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Friday, August 23, 2019  Spokane, Washington  Est. May 19, 1883
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WSU Medical School, Empire Health Foundation share $10.5 million grant to expand rural health care access

Kirk Schulz, President, WSU, left, Dr. John Tomkowiak, Founding Dean, WSU College of Medicine, Jeff Roe, President & CEO, Premera Blue Cross and Jeffery Bell, Board Chair, Empire Health Foundation, gather Tuesday at the WSU Pharmaceutical & Biomedical Sciences Building after announcing a Premera Blue Cross award of $10.5 million in grants over the next four years to Washington State University Elson S. Floyd College of Medicine and Empire Health Foundation. (Dan Pelle / The Spokesman-Review)
Kirk Schulz, President, WSU, left, Dr. John Tomkowiak, Founding Dean, WSU College of Medicine, Jeff Roe, President & CEO, Premera Blue Cross and Jeffery Bell, Board Chair, Empire Health Foundation, gather Tuesday at the WSU Pharmaceutical & Biomedical Sciences Building after announcing a Premera Blue Cross award of $10.5 million in grants over the next four years to Washington State University Elson S. Floyd College of Medicine and Empire Health Foundation. (Dan Pelle / The Spokesman-Review)

Premera Blue Cross announced $10.5 million in grant funding to Washington State University’s Elson S. Floyd College of Medicine and the Empire Health Foundation on Wednesday to help the university create residency programs and to help the foundation support rural communities in need of capital or infrastructure improvements.

For the WSU College of Medicine, the $5.5 million investment comes just in time to help start the accreditation process for the medical residency programs the school is working to create, with its first class of graduates set to match into the programs as soon as 2021.

“We’re cutting really close up against accreditation timelines, but that’s our goal and that’s what we’re going to be working towards, in part because our students are asking for it,” said Dr. John Tomkowiak, founding dean at the medical school. “They love our mission and want to continue that through the rest of their training.”

Medical students at WSU represent 59 communities from 20 counties in the state, Tomkowiak said. Research shows that where future physicians study for medical school can impact whether they practice in that same state. If they are able to stay in the same state for medical school and for their residency, about 70% will stay in the state they trained in, Tomkowiak said.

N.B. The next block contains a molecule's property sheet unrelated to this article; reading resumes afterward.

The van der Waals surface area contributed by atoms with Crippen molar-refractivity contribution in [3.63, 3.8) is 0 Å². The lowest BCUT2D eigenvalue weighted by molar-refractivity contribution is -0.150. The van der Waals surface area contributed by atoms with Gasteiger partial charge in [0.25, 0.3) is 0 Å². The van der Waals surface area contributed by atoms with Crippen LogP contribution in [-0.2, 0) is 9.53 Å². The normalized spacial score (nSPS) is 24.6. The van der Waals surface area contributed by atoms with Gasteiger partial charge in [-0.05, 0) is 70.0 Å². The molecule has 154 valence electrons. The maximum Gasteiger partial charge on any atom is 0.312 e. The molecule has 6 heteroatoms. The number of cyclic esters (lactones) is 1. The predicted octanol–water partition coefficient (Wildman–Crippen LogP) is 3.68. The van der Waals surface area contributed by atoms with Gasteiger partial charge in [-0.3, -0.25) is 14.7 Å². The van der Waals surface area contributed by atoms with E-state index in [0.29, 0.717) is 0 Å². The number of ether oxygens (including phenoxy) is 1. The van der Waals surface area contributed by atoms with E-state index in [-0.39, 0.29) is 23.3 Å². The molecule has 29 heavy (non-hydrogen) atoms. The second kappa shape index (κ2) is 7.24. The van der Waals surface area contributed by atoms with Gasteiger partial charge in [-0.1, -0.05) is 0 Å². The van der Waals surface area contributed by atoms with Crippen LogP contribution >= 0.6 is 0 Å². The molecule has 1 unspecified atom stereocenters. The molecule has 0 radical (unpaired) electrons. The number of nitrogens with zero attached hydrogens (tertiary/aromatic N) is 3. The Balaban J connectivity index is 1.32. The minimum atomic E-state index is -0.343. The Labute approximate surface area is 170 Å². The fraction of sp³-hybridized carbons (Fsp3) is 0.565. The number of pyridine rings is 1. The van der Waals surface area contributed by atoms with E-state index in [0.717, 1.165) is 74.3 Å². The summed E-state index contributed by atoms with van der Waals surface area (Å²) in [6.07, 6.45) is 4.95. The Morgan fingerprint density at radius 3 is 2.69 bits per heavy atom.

Residencies are hard to come by on the eastern side of Washington. Tomkowiak said that just 12 of the 170 residency programs offered in the state are east of the Cascades.

The WSU College of Medicine is working to open these residency programs in rural parts of the state. The grant could enable the college to open more than one program. Tomkowiak estimates that it takes about $2.5 million to get a program off the ground.

“We really want to look at rural and underserved areas to open these programs,” Tomkowiak said. “There are some real challenges just from an accreditation point of view, in terms of making sure you have the right kind of training environment for your trainees.”

The WSU College of Medicine has established about 100 community partners that it intends to collaborate with as it works to open the new residency programs. The programs could take three to five students per year, and for a family medicine residency, that would mean about 15 students once it’s at capacity.

Premera Blue Cross also awarded $5 million to Empire Health Foundation to use for grants to rural health care providers in their seven-county region, which includes Ferry, Stevens, Pend Oreille, Spokane, Lincoln, Adams and Whitman counties.

Jeffrey Bell, board chair of the Empire Health Foundation, said the foundation will form a committee and administer the $5 million through a grant-making process that rural health care providers can apply for. In rural communities, access to health care sometimes comes with infrastructure or equipment expenses.

Premera Blue Cross CEO Jeff Roe said that sometimes, in rural health care settings, access to some of the more basic things can inhibit providers’ ability to deliver care.

He gave the example of a community in rural Alaska that needed generator-powered lights to allow helicopters to land, so patients needing care could be flown out or doctors could fly in to provide care.

“That’s not a half-a-million-dollar item, that’s $25,000 to $50,000, which for a financially strapped facility is unattainable. Well, with a little assistance, we can actually change the way they deliver care and the way they get care,” he said. “Our intent here is to step in and help on those basics.”

The donations from Premera Blue Cross are a part of a $100 million, five-year initiative, wherein the nonprofit seeks to invest in solutions to homelessness and access to rural health care in Washington and Alaska. Going forward, the grant awards will focus on physician and nurse capacity, integration of health care systems, mental and behavioral health, and small equipment grants. Bell said the Premera funding will go a long way in rural communities and tribes with which the Empire Health Foundation works.

“We found that these health inequities in rural communities are simply unacceptable to us,” Bell said. “We believe at the foundation that health is a fundamental human right no matter where you happen to live.”

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